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And for lead gen:

  • Again, this page below thanks the visitor for their action.
  • It tells them what will happen next — and when: “One of these tax strategists will contact you within 25 minutes.” Important: don’t overpromise here. Make sure your sales team can realistically deliver on the timeframe.
  • If the visitor decides s/he doesn’t want to wait 25 minutes, s/he is invited to call and speak to someone immediately.
  • The company’s credentials are near this call-to-action.
  • I love the fact that pictures and short bios of the people who will call back are featured. (A video would be even better.) This accomplishes 2 things: (1) It establishes a human connection beforethe salesperson even calls the prospect, which reduces the chance that the prospect will also fill out a form at a competing firm while waiting for a call back; and (2) It warms the lead for the salesperson and makes the prospect more receptive to talking to him once he calls.
  • Notice the social proof with 2 testimonials, which reinforces that this firm has helped other people with similar problems.

 

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Thank You Page for Lead Gen

 

 

Here is a checklist for a good thank-you page:

  • Thanks the visitor for converting and confirms that it was completed successfully. It includes the details of the transaction if applicable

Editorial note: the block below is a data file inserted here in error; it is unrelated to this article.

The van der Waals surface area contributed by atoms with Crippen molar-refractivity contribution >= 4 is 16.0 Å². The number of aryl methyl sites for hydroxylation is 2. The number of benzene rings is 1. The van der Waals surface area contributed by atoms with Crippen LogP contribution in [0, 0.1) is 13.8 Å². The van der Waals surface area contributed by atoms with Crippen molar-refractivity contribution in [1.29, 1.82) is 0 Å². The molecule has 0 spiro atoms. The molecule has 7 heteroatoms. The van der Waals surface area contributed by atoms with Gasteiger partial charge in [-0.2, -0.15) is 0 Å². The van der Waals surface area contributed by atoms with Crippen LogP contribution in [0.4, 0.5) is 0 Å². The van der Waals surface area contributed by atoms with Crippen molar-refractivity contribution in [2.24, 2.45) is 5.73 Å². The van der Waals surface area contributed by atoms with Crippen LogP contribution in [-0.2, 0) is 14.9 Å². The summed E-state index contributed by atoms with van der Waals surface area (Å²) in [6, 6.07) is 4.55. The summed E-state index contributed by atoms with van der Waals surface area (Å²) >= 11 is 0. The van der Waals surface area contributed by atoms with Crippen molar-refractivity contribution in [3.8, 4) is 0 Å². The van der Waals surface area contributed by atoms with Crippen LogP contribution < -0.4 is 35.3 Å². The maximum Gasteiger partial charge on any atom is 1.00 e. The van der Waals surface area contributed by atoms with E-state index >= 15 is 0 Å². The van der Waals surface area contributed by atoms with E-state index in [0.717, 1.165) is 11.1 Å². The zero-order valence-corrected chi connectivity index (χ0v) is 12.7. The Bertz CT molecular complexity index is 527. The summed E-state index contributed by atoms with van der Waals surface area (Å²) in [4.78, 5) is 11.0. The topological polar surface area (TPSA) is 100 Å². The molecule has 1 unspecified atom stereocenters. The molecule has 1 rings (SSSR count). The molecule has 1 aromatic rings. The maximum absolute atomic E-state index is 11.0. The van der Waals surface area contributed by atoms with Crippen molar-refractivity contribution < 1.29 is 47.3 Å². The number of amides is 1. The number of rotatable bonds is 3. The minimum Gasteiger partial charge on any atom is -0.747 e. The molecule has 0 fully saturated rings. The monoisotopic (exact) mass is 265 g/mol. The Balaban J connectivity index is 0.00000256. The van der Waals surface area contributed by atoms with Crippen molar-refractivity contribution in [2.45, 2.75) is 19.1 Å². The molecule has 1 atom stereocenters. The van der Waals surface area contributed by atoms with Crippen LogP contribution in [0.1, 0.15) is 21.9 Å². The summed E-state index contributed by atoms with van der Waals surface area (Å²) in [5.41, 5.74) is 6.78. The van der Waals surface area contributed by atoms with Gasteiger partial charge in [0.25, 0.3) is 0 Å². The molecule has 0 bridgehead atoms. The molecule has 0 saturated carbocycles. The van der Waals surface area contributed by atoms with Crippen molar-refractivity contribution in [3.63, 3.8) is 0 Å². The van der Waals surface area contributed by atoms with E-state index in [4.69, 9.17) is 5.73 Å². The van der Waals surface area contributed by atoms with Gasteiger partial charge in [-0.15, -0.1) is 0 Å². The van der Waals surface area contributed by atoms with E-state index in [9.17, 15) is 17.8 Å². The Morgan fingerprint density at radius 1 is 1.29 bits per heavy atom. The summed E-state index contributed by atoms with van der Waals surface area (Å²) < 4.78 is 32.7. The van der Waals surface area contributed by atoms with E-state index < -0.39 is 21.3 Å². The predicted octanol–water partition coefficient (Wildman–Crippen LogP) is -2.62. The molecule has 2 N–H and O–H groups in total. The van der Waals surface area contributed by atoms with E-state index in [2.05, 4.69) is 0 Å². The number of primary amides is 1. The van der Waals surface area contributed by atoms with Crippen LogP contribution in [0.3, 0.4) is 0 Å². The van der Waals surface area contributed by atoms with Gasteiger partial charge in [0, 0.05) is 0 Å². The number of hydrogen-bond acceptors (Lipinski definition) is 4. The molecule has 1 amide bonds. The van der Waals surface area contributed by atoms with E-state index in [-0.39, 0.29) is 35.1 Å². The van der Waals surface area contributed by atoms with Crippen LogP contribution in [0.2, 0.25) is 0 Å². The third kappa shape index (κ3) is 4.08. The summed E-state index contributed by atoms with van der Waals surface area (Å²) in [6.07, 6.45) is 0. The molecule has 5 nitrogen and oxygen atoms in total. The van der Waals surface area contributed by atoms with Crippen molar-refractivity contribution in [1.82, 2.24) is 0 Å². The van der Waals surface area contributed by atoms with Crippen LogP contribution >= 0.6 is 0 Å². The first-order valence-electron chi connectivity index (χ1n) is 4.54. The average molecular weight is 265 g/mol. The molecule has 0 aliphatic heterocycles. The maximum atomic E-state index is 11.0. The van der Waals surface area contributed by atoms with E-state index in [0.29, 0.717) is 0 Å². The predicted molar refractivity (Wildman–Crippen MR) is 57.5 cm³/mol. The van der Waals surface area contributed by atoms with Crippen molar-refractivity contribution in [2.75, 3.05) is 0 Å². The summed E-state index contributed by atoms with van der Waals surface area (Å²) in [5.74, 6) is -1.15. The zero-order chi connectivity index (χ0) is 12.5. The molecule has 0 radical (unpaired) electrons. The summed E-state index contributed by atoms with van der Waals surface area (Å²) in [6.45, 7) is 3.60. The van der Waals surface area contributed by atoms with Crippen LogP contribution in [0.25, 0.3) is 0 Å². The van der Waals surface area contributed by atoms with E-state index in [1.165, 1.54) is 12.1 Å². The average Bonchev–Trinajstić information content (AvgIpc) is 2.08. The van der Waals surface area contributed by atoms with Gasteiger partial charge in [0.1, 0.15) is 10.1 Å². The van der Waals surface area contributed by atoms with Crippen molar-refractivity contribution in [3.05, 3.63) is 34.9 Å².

• Reinforces why converting was a fabulous idea.
  • Tells people what to expect next, and when. It’s specific and only promises what can be delivered, such as a phone call within 10 minutes or an email receipt.
  • Has another call-to-action, such as to like/follow the company on social media, share information about the transaction with the visitor’s own network, or to buy something else of interest to the buyer.
  • Establishes a human connection.

Just like for the rest of your site, you should define a goal for your thank-you page, then run it through A/B tests.

By putting the same amount of time and effort into your thank-you page as you do on the rest of the pages in your conversion funnel, you can increase sales and reduce the chance that your visitors will also convert on your competitors’ site.

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This article first appeared on the ConversionMax Blogrepublished with permission from the author.

About the Author

Theresa BaioccoTheresa Baiocco is Conversion Strategist at Conversion Max, where she specializes in helping mid-sized businesses increase their online revenues with conversion optimization. She has a Master’s Degree in Marketing from the University of Colorado in Denver, a Master Certification in Conversion Optimization from Market Motive, and is a Google AdWords Qualified Individual.

Theresa contributes guest blog posts to several popular conversion and PPC blogs, such as Unbounce, UserTesting, and 3Q Digital, among others. Her writing has also been included in the Wall Street Journal and is often included in Marketing Day. She’s a dog-lover, a new mom, and a former travel-junkie.